That season forever gives Grobe a spot in Wake Forest and ACC lore. The Deacs ended up making five bowl games under his watch, the same number Wake Forest had in its long football history before Grobe took over in 2000.

He won with dignity, and he won with class, and he won with players who made up for their lack of size with their unending work ethic and smarts. Grobe knew he had no margin for error every time his team lined up, so he made sure he had the most disciplined, best coached players on the field.

That strategy allowed him to find success where others before him failed. But Wake Forest has posted five straight losing seasons and made only one bowl game in that span (2011). His 2006 championship set the bar so high, Grobe could never come close to reaching it again, as much as he tried.

The last two losing seasons left him bitterly disappointed, because he expected his team to get back to the postseason. In fact, he believed his 2012 team would be a "slam dunk" to make a bowl.

Instead, Wake Forest lost too many close games, suffered through too many injuries, and could never win enough. Grobe accepted responsibility and decided to take one for the team, for the good of the team.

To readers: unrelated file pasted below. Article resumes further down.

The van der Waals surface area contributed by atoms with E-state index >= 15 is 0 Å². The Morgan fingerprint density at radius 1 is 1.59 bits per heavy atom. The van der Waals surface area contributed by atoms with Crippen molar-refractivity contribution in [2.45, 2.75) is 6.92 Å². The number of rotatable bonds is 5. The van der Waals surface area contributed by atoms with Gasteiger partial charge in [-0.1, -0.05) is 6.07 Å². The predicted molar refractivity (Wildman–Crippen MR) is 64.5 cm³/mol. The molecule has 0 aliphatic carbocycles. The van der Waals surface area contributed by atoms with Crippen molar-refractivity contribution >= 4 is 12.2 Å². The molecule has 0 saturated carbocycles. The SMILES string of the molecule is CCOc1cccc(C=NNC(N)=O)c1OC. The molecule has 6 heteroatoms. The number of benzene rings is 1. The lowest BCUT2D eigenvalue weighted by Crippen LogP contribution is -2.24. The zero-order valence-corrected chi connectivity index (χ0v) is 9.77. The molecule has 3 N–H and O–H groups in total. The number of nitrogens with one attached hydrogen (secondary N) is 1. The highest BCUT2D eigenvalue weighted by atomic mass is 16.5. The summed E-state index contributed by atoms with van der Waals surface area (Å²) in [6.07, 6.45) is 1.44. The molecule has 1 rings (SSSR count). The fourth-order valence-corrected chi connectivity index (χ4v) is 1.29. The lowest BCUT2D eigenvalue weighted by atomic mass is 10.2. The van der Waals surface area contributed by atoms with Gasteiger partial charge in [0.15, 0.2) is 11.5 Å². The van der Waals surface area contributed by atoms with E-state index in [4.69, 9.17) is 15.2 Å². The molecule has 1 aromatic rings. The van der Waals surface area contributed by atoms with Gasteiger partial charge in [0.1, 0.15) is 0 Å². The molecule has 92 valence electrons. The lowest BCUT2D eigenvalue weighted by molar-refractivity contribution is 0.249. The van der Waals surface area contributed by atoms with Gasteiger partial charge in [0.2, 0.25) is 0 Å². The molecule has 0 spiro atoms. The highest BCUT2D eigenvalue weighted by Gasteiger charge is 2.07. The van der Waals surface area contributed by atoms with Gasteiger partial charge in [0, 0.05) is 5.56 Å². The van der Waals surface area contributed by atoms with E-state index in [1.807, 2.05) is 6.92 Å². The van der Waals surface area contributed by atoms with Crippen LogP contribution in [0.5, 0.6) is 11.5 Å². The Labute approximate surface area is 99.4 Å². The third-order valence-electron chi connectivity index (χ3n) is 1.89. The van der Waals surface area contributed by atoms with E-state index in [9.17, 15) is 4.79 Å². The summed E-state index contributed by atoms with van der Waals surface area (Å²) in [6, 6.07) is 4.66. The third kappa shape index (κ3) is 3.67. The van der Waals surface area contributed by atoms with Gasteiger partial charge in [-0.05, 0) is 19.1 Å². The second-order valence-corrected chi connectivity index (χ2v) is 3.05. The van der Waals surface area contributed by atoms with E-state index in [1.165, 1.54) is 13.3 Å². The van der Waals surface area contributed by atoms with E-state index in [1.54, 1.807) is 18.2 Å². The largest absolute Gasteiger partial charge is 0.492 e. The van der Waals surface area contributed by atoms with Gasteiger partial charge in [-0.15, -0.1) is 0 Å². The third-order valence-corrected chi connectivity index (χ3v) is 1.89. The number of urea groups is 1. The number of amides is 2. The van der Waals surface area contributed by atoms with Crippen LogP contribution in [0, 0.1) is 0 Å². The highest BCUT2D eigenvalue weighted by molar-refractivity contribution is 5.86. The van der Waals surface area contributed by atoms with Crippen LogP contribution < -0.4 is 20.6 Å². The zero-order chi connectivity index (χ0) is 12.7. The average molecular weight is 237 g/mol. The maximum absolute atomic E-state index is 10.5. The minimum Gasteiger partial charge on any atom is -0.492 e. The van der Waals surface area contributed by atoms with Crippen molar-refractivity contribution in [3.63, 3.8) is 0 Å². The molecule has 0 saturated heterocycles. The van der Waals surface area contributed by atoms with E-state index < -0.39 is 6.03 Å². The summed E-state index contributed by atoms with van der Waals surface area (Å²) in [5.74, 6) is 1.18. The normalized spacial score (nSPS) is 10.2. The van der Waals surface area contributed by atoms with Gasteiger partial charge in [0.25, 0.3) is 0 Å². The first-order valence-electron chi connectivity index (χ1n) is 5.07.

[+] EnlargeMichael Campanaro
Jeremy McKnight/Icon SMI"I'm just happy I got to play for him for five years," senior receiver Michael Campanaro said of Grobe.
"This has been something that's been in my head for a couple years," Grobe said during a news conference in Winston-Salem, N.C. "Were we making enough strides in recruiting, developing facilities, building the program and doing the things we needed to do with me as the head football coach?

"These last couple years, the losses that we've had, especially all the close games we've had, start to beat you up a little bit. I got to the point where I felt like we were working as hard as we possibly could, and we weren't quite getting it done. I just feel like we're in a position right now where there needs to be new energy or focus."

It takes a strong man, one who can see past himself and his pride, to admit he might no longer be the right fit at a place where he fit for so long. But Grobe is not like any other coach. He is a man who built relationships with his players, his coaching staff, the administration, boosters, alumni, students, the dining hall staff and just about every single person associated with Wake Forest.

Grobe the man, moreso than Grobe the football coach, left an indelible impression everywhere. Most especially on the young men who played for him.